This very first proper section of Discourse is quite wordy (although, to be fair much of this book is verbose). As mentioned previously, I will be updating the text as I post each section of the book, and so, let us begin.
We are all going to die.
The most efficient way to make everyone in the world a better human being is to have them seriously meditate on death (and judgement, and heaven, and hell, according to Sherlock, but more on those later). Without considering these realities, it is quite easy to lead a careless life, worrying about trivial matters, and satisfying ourselves with petty things. We should do better, in this life.
The first ‘reality that we must consider’ to be discussed on this blog is Death; ‘a terrible thing’; simply mentioning it can send a shiver through you, drawing a sense of darkness over a situation. Yet… it is the condition of every person. We must surely die, just as we are born.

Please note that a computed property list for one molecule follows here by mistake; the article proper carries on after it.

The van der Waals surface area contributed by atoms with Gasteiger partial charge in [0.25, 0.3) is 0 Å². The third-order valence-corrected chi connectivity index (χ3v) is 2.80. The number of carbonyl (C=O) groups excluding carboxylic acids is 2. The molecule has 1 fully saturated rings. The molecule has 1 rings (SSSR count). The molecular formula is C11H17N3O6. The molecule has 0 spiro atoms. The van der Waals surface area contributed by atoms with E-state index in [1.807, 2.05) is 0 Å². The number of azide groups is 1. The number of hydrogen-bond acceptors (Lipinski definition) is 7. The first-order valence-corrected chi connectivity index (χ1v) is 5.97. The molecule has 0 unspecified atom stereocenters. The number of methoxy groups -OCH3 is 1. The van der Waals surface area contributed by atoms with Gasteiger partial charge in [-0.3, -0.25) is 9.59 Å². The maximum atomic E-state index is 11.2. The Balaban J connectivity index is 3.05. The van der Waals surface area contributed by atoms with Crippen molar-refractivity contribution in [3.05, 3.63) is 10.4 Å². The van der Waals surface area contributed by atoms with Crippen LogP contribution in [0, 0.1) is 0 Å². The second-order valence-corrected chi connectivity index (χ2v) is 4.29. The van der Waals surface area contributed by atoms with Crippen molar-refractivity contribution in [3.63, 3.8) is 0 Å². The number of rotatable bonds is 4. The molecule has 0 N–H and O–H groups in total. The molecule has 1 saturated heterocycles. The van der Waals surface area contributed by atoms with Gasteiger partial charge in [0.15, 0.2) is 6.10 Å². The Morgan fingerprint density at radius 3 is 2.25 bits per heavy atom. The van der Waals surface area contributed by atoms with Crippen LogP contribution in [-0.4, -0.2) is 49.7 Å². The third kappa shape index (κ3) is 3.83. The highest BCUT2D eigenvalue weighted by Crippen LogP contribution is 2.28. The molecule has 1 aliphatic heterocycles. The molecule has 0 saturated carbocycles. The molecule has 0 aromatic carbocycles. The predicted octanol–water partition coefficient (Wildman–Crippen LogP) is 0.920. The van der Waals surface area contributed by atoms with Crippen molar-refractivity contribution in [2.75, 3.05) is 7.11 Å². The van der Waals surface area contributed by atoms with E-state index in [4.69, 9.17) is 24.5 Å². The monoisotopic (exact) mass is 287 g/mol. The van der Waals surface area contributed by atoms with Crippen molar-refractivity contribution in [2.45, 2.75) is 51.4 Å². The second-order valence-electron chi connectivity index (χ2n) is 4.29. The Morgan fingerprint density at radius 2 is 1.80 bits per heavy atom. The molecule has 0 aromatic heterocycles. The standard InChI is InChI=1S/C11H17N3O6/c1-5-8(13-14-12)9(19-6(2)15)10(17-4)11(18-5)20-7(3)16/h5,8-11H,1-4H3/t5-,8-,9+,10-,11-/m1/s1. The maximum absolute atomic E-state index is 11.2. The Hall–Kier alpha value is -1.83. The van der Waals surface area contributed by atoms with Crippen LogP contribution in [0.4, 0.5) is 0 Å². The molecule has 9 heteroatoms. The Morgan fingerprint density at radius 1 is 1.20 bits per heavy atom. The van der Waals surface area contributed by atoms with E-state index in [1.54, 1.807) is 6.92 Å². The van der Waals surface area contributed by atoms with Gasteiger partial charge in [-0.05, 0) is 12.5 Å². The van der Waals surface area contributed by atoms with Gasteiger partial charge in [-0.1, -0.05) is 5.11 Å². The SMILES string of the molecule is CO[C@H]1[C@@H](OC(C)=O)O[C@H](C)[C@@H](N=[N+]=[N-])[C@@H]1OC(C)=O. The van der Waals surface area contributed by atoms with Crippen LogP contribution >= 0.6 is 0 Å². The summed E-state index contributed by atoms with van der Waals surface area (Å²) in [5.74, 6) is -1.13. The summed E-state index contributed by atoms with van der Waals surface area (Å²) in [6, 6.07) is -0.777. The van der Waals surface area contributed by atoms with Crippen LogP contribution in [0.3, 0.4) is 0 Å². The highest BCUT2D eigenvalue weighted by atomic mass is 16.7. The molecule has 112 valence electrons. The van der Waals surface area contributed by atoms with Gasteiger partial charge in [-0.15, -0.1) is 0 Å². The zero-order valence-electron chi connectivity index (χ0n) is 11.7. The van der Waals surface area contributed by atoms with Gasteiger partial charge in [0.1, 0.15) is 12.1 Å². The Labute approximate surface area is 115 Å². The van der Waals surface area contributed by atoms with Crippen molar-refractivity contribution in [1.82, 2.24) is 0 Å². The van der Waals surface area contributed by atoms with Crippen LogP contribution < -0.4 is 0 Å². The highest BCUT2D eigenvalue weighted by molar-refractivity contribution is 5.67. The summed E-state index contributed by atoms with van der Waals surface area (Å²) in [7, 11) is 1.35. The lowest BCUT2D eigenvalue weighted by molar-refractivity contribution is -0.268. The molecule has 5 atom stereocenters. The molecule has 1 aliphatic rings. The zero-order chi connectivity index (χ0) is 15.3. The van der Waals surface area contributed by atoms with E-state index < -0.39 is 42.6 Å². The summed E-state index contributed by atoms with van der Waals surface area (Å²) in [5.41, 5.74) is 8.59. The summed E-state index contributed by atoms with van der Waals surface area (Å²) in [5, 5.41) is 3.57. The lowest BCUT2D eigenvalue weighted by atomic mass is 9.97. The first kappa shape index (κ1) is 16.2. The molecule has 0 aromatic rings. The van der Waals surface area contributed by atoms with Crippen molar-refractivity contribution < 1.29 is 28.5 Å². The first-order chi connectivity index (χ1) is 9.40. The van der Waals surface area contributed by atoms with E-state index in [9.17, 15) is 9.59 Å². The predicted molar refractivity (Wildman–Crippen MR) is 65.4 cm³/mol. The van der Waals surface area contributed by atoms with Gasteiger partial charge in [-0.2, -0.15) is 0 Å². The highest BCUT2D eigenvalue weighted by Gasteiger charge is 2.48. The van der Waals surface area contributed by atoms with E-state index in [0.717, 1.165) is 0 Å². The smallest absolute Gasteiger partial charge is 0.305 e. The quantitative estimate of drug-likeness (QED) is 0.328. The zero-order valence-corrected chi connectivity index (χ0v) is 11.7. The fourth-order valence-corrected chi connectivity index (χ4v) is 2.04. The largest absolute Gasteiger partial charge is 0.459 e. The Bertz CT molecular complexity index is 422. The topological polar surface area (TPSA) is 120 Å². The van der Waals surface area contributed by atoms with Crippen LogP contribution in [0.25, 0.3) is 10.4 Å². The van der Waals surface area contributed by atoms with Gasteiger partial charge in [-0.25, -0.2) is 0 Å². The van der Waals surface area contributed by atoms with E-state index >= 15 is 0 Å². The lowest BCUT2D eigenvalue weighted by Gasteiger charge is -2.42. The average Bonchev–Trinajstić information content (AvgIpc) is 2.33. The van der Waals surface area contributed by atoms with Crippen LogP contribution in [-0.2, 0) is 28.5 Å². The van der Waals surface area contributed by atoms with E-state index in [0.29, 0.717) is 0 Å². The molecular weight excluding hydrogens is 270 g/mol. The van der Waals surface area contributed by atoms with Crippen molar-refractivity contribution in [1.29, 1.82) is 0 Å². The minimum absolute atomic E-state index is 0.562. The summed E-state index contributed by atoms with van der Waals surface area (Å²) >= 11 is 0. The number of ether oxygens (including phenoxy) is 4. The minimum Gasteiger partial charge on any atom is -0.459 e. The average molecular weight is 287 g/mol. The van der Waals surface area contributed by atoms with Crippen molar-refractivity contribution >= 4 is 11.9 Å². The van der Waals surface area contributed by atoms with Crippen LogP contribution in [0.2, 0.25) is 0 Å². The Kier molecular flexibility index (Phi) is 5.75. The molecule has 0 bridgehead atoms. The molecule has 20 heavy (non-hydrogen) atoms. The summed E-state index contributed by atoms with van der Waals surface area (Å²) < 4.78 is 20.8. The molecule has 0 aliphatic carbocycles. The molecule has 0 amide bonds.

Sherlock aims to make our meditation on death as practical and beneficial as possible. In order to do this he sets out to consider:
1) what death is, and what wisdom it should teach us
2) the certainty of death – that is, we are all going to die
3) the time of our death; it must be once, but when, we know not
4) the natural fears and terrors of death, or our natural aversion to it, and how they may be allayed and sweetened